4 – Get back to the Macro sheet and change back the visible property on the LocalizableStrings worksheet to “xlSheetVeryHidden”. Take caution here because when you change the property to hidden the tool will automatically change to another visible sheet. First I thought I did not change the property and ended up hiding all sheets…
5 – Secondly I needed to adjust how the sheet actually calculates the values in “Planned” and “Delivered” cells in the Iterations sheet. I found out that the formulas for this is created during project creation. And the state value is taken from the cell C2 in the LocalizableStrings sheet mentioned above. Since I have changed my state machine from Active+Closed to Proposed+Active+Resolved+Closed I need to find a way to have these values to be calculated in a correct way. The default behavior means that Planned is the workitems with State=Active and Delivered is State<>Active. The easiest way to customize this is to have Planned be State<>Closed and Delivered to be State=Closed. With the change in the LocalizableStrings sheet I have been able to change Active to Closed, but to switch the operators I have to do a change in the code that puts the formula together. This can be found in the module called ProductBacklog. In the code you can find a Sub called UpdateFormula. At the end of this Sub there are two calls to UpdatePointsColumn where the operator is the last parameter. So I simply switched these to get the desired behavior. Se image below.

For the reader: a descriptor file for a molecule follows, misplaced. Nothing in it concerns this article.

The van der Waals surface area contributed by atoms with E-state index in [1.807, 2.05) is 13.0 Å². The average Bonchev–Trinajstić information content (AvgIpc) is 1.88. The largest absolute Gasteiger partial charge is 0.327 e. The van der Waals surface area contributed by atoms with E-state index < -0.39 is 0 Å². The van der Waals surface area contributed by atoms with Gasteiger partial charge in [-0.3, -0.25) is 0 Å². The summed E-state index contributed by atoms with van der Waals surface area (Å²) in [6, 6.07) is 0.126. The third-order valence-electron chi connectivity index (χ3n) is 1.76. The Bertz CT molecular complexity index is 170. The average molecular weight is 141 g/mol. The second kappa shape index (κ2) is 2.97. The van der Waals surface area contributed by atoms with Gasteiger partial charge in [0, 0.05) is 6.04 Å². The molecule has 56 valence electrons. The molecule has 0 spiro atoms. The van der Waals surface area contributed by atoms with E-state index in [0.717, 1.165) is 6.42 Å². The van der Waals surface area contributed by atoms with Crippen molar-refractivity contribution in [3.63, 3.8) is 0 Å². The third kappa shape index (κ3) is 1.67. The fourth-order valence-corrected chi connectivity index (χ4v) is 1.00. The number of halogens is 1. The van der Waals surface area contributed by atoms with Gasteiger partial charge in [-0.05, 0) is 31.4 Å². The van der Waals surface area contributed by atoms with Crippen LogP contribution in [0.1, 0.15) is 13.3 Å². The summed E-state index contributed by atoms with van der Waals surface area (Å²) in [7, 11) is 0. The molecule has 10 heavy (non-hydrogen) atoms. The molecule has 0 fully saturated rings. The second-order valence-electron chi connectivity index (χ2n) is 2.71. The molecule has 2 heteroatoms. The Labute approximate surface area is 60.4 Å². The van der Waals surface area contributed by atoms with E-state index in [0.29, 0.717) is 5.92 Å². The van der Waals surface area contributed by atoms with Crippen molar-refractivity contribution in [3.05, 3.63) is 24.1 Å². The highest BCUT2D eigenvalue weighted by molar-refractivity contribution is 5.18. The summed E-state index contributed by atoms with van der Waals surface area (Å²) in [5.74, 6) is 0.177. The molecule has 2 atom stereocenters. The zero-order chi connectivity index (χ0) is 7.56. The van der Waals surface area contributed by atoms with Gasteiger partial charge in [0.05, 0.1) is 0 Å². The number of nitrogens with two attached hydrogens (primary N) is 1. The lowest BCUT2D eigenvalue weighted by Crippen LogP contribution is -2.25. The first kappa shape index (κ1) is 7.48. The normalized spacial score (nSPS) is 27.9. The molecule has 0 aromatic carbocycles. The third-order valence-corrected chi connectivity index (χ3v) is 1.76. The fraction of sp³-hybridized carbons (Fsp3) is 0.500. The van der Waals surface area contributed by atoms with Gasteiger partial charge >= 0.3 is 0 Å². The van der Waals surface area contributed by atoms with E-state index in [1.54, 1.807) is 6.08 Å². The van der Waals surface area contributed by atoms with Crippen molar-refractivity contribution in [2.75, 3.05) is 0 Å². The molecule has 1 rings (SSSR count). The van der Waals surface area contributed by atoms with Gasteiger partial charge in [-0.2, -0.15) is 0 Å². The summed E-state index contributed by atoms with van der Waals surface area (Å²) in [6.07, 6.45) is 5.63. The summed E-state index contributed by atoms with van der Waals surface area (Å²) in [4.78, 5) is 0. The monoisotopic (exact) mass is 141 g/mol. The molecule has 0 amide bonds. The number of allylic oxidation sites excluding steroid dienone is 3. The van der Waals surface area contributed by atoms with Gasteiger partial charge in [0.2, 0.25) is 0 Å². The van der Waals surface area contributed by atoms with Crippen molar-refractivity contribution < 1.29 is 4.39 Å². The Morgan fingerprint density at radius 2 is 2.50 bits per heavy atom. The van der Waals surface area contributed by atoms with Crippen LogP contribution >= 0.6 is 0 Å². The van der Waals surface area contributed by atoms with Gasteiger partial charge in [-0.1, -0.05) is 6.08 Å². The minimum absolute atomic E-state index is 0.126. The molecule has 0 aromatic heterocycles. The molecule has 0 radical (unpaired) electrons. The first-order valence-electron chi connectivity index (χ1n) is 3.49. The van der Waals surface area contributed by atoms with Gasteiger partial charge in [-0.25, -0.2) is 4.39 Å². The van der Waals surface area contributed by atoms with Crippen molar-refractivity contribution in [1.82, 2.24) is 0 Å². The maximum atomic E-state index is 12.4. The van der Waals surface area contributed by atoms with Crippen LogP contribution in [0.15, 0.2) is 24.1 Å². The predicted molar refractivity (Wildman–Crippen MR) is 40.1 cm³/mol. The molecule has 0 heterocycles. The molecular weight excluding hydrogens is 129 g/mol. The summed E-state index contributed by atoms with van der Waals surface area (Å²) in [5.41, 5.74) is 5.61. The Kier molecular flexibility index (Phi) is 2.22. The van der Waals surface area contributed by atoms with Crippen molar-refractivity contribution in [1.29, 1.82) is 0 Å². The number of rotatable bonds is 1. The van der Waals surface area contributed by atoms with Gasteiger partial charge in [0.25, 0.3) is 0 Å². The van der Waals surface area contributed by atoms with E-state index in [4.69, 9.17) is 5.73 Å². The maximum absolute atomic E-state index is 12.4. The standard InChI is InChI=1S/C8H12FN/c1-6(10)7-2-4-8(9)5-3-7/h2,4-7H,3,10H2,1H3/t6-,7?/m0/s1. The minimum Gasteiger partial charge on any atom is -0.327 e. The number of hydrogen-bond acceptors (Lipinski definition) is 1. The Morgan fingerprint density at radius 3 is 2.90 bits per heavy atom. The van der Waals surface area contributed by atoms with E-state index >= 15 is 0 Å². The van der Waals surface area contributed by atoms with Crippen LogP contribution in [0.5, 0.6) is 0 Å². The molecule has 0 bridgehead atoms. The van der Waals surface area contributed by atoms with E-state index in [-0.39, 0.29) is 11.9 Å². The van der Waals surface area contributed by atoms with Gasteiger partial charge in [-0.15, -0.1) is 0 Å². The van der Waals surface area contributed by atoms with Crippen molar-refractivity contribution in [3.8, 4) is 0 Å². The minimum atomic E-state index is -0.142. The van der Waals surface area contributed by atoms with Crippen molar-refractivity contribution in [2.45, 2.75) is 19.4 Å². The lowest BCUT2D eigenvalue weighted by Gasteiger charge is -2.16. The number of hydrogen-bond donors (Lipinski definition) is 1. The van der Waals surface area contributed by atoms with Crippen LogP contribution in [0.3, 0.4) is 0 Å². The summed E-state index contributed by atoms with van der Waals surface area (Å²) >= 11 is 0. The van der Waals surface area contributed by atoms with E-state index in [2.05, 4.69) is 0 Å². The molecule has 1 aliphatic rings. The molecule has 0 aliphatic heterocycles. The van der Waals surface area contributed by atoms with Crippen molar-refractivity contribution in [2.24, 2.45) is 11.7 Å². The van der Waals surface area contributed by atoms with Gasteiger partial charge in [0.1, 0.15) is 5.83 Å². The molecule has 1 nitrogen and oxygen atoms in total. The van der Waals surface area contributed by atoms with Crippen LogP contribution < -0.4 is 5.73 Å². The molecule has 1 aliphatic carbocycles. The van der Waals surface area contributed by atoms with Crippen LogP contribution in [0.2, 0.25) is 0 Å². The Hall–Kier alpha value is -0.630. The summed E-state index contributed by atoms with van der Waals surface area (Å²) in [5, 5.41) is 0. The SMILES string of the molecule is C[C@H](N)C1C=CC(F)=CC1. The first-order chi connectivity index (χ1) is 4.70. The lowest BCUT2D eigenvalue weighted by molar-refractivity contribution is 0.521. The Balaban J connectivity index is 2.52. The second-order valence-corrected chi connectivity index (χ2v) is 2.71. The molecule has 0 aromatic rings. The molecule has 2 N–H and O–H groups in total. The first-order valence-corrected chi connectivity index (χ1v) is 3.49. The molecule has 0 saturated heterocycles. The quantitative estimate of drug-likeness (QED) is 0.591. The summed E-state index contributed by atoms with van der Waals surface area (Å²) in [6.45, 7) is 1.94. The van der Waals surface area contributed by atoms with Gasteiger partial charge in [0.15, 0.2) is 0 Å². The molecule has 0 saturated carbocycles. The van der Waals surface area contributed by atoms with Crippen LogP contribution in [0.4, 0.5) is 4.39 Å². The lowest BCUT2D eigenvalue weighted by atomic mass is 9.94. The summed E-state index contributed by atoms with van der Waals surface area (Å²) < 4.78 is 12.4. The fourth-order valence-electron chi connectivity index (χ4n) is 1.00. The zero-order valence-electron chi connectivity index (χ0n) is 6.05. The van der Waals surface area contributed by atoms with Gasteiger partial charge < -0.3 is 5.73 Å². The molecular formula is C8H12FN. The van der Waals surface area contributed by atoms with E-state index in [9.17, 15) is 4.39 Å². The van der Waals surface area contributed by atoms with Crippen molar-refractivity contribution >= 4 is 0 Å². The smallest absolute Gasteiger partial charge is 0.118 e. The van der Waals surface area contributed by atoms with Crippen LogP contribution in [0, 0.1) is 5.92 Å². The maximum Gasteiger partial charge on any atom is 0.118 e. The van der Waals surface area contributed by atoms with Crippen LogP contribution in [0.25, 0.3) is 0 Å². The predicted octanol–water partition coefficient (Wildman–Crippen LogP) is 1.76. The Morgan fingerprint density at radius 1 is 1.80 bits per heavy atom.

6 – Switch back to Excel and bring up the first sheet and position the marker in the call A1. I did not do this at first so when the workbook was initialized during project creation the table for Product Backlog was created in the wrong sheet…

The only thing that now needs to be done is to upload the new process template using the reverse of what I explained at the beginning of this post. If you do process template customizations I really encourage you to use Source Control for all changes and not download and upload the workitem definition, but only use upload. In this way you get a controlled way doing this – and the possibility to roll back changes you do not want since you have the previous version in hand.

I have not yet needed to customize the Iteration Backlog workbook, but I might need to – and then I will write a blog post about that as well. 

October 19, 2010 Posted by | TFS | , | 2 Comments